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|St. A's Launches Center for Business Ethics|
|Published Thursday, August 31, 2017|
Fifteen years after a major corporate scandal thrust the Granite State into the national spotlight, the state is using funds from a resulting settlement to help fund ethics education at NH colleges and universities. A $2.5 million grant from this fund is helping Saint Anselm College in Manchester launch the Center for Ethics in Business and Governance (CEBG) in September to fund academic initiatives, public forums and corporate seminars aimed at addressing major ethical issues affecting multiple industries.
In 2002, top executives at Tyco International, a manufacturer of security systems formerly headquartered in Newington, were indicted for orchestrating a $600 million racketeering scheme, including CEO L. Dennis Kozlowski and CFO Mark H. Swartz. The company reached a settlement with the NH Bureau of Securities Regulation and agreed to pay $5 million to fund corporate governance education programs.
By 2013, the endowment had grown to $7 million after several years of investments made by the state. The same year, the University of NH and Saint Anselm submitted proposals to the state board in charge of the fund and received $4.5 million and $2.5 million in funding, respectively. UNH used the funds to launch the Responsible Governance and Sustainable Citizenship Project in 2014, while Saint Anselm began laying the groundwork for the CEBG.
“We’ve been teaching ethics in the Catholic Benedictine tradition for over 125 years, and we’d like to share that in a way that’s dynamic, interesting and meaningful,” says Max Latona, associate professor of philosophy at Saint Anselm and executive director of the CEBG. “Rather than just have people come and give lectures, we want to create a neutral space to foster a culture of debate, discussion and reflection on intractable, important issues.”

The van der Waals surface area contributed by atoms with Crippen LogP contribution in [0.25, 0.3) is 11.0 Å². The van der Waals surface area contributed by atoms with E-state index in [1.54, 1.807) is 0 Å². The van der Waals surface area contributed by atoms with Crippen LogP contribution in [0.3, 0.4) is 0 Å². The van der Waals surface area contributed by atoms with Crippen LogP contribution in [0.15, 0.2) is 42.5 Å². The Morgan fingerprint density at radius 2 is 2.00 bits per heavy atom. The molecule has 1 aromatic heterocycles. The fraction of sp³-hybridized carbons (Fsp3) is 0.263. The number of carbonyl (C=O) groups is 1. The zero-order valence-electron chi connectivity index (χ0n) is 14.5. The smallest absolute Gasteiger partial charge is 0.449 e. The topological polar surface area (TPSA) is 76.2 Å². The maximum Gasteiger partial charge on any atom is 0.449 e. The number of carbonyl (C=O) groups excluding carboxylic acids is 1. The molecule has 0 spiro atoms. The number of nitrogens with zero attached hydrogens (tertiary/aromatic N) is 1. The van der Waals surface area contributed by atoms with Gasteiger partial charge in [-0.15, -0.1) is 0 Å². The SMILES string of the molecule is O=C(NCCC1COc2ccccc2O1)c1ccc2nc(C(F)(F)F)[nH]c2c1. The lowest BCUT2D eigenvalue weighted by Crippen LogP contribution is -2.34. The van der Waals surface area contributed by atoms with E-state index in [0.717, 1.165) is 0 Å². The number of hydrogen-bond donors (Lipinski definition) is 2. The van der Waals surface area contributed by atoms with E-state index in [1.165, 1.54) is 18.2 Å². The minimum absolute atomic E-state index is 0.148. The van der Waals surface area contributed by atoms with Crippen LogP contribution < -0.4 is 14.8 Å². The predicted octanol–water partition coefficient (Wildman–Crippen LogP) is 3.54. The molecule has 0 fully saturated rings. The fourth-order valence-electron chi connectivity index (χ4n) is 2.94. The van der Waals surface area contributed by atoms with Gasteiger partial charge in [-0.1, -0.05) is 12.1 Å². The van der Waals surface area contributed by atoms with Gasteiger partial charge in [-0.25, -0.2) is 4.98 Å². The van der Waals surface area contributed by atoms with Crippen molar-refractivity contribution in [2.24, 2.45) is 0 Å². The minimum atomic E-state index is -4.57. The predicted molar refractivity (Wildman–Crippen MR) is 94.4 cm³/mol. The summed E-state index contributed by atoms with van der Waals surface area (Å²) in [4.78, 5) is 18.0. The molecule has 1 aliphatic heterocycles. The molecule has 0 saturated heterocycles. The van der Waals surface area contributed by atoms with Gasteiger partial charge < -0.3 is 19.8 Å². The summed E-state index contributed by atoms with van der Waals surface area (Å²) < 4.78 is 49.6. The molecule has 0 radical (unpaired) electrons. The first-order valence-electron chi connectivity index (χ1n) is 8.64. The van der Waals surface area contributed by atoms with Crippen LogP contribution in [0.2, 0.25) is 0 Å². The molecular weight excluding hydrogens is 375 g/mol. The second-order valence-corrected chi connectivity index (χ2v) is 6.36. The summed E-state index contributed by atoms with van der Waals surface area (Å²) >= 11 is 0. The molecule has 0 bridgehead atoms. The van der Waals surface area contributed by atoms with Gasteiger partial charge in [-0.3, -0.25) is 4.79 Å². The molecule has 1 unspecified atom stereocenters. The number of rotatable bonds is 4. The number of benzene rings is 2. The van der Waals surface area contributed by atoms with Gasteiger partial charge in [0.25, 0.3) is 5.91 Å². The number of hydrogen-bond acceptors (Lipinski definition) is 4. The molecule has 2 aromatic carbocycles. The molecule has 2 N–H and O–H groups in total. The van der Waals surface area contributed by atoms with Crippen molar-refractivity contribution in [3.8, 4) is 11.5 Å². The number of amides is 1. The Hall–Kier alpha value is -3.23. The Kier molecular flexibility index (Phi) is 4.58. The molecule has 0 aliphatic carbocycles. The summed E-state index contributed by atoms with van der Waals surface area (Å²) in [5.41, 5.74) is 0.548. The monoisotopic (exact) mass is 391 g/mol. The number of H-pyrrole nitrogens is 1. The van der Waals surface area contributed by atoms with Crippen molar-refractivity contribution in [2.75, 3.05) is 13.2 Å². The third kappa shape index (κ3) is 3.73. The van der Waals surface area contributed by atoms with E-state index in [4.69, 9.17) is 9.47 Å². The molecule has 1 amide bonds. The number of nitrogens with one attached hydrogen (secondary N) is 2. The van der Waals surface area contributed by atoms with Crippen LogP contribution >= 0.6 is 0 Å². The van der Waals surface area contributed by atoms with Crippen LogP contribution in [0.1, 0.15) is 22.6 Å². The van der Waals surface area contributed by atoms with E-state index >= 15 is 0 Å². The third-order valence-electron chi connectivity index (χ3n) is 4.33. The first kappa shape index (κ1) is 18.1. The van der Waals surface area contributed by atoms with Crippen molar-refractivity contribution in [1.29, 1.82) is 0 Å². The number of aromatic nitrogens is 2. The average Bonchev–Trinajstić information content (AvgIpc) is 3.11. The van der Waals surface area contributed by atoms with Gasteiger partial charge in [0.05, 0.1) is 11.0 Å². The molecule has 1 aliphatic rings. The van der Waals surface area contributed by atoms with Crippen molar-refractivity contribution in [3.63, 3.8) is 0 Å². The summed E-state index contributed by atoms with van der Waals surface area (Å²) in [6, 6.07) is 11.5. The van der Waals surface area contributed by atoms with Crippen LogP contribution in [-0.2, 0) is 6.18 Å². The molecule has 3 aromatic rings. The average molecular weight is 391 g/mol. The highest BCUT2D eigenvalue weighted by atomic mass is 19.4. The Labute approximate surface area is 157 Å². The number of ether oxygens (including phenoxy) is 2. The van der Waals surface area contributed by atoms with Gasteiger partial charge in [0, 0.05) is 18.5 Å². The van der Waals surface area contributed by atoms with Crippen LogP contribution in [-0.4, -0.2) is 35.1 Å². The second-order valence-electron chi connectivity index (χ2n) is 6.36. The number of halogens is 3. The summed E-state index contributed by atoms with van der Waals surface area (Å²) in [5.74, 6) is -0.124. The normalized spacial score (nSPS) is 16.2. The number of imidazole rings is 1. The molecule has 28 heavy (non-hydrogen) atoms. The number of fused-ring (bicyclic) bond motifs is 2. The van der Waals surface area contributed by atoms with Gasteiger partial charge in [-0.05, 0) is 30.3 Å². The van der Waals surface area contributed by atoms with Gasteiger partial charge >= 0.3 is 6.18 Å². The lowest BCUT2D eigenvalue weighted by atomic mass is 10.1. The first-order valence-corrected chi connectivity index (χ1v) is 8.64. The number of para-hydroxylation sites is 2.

Latona says the CEBG is aiming to launch a number of programs over the next two academic years. He adds that these programs will address three primary objectives—expand ethics education opportunities for students and the community at large; create forums for academic, business, nonprofit and public policy leaders to address current ethical issues; and provide ethics education seminars and workshops for executives.
The CEBG will begin hosting programs over the next few months. The center’s inaugural public event on Sept. 26 will be a lecture from Kenneth Goodpaster, professor emeritus of business ethics at the University of St. Thomas in Minnesota. Goodpaster, says Latona, will be the first of many renowned business ethics experts invited to speak at Saint Anselm.
In November, the CEBG will launch its Politics, Business and Justice Debate series, which will combine a panel discussion among prominent public policy and industry leaders with audience seminars and debate. Latona says the center is referring to the series as “PB&J Debates,” because the events will offer “plain talk, just like the sandwich.” Latona is keeping the first debate subject under wraps but says it’s a “prominent business ethics topic.”
The CEBG’s initiatives will also place a strong emphasis on educating the next generation of workers. Latona says the center is working on several courses and degree programs at Saint Anselm, including multi-disciplinary seminars and a business ethics minor. He says these will take time to implement due to the “nature of academia,” but in the meantime, the center is creating a College Ethics Bowl team to debate ethics both on campus and at other schools. Saint Anselm will also hold Ethics Bowl debates for local high school students.
“We graduate roughly 500 students annually, some of whom will become leaders in the corporate world. We want to give them opportunities to learn about the kinds of ethical issues they’ll be facing in the workplace,” says Latona. “We’ll be collaborating with the corporate world and bringing in business leaders to talk about their real experience with ethical issues and how the addressed them. Students really appreciate the insight a business leader can bring into the classroom.”
For more information, contact Latona at 603-641-7495 or firstname.lastname@example.org.
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